To Divide and Conquer

Last month we shared some of our recent camera-matching work on Temple Island, and we noticed that there was some great discussion regarding the coloured region map we used to place the SuperDome. To answer your questions, we thought we’d go into a bit more detail about what those maps are and how they help us reconstruct such a large and complicated environment as Riven.

Temple Zone Map

We have a similar ‘area map’ for each island.

We have made extensive use of a detailed top-down map of Riven’s five islands (you can find it in the Prima Strategy Guide) to break each island into what we call ‘areas’. This helps us organise ourselves, allowing us to group objects and tasks by area and making it much easier to visualise what needs to be done next. Breaking up an island into sections also means multiple people are able work on it at the same time without getting in each other’s way.

Old Boiler Zone Map

An earlier version of Boiler Island’s area map.

Unfortunately, the map isn’t always trustworthy. We suspect that most (if not all) of the interiors are just inventions based on a best guess, and there are other parts of the map (especially on Jungle Island) where the map clearly deviates from the actual game environment. This can be very problematic, as in the past we’ve tended to over rely on it for placing objects in a scene. This is especially prominent in areas that are mostly indoors, like Survey Island’s interior.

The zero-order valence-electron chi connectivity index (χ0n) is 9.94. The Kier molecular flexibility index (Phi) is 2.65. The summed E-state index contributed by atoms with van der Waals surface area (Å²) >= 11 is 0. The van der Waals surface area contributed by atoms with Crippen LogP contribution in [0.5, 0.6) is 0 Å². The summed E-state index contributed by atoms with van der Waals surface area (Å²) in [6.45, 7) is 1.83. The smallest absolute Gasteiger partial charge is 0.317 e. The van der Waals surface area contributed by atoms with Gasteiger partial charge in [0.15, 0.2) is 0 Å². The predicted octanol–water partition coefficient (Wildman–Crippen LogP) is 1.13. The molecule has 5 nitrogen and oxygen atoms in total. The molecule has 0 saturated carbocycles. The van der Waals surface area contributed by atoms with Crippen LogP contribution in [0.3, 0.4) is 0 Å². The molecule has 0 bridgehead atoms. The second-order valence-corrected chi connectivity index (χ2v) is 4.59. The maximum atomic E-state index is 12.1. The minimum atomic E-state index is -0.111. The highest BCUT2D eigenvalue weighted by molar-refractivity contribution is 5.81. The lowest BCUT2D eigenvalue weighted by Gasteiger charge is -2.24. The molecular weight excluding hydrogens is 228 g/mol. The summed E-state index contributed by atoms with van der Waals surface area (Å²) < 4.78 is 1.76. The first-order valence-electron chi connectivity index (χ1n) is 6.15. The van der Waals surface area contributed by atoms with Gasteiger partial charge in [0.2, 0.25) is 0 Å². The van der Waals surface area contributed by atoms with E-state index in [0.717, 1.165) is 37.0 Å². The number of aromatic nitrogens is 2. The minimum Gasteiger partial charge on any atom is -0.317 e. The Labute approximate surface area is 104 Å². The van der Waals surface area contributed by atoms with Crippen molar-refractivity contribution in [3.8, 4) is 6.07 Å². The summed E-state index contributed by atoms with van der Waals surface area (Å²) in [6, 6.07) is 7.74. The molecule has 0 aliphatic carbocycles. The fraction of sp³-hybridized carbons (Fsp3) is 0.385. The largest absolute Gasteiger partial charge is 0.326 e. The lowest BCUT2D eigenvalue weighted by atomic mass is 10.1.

The 'camera-matched' environment compared to the area map below.

The ‘camera-matched’ environment compared to the area map below.

As you can see, not only is there a significant scale disparity between our camera-matched geometry and the overhead map, but the map even gets the shape of the pentagonal elevator shaft backwards!

To solve these difficulties, we have a simple rule. Whenever there is a conflict between the original game and the overhead map, we will always defer to the environment as represented in the original stills. They remain the best possible reference.

The overhead map has also had other benefits that directly affect how the game will be played. We use the same area layout as the foundation of our level streaming system, which will let the player traverse the entire age of Riven without needing to see a single loading screen (or switch disks!)

That, however, is a topic for another day.

A big welcome to our new team members:
Jonas Becsan (VFX Artist)
Jordan Cain (3D Artist)

18 Responses to “To Divide and Conquer”.

Team members' usernames are in red.
  • Flake Says:

    Good News. Thanks 🙂

  • flykas Says:

    I like that you pay so much attention to details and precision. This is also why I like myst :]

  • John Says:

    Are you using the videos from the linking books?

  • Terry Says:

    Would it be possible to run this game on a supercomputer, and take screenshots then turn it into a pre-rendered version?

    • The Green Butterfly Says:

      I would like it too if there was an option to play in an “original Riven mode”, it would also be a way to play the game as detailed as possible on an ancient pc that can’t handle the graphics of the 3D game or for an app-version (which has a size limit of 2 GB).
      Perhaps it’s even possible to make 360° rendered images like in Myst III or ad depth like in Myst IV. That would be awesome!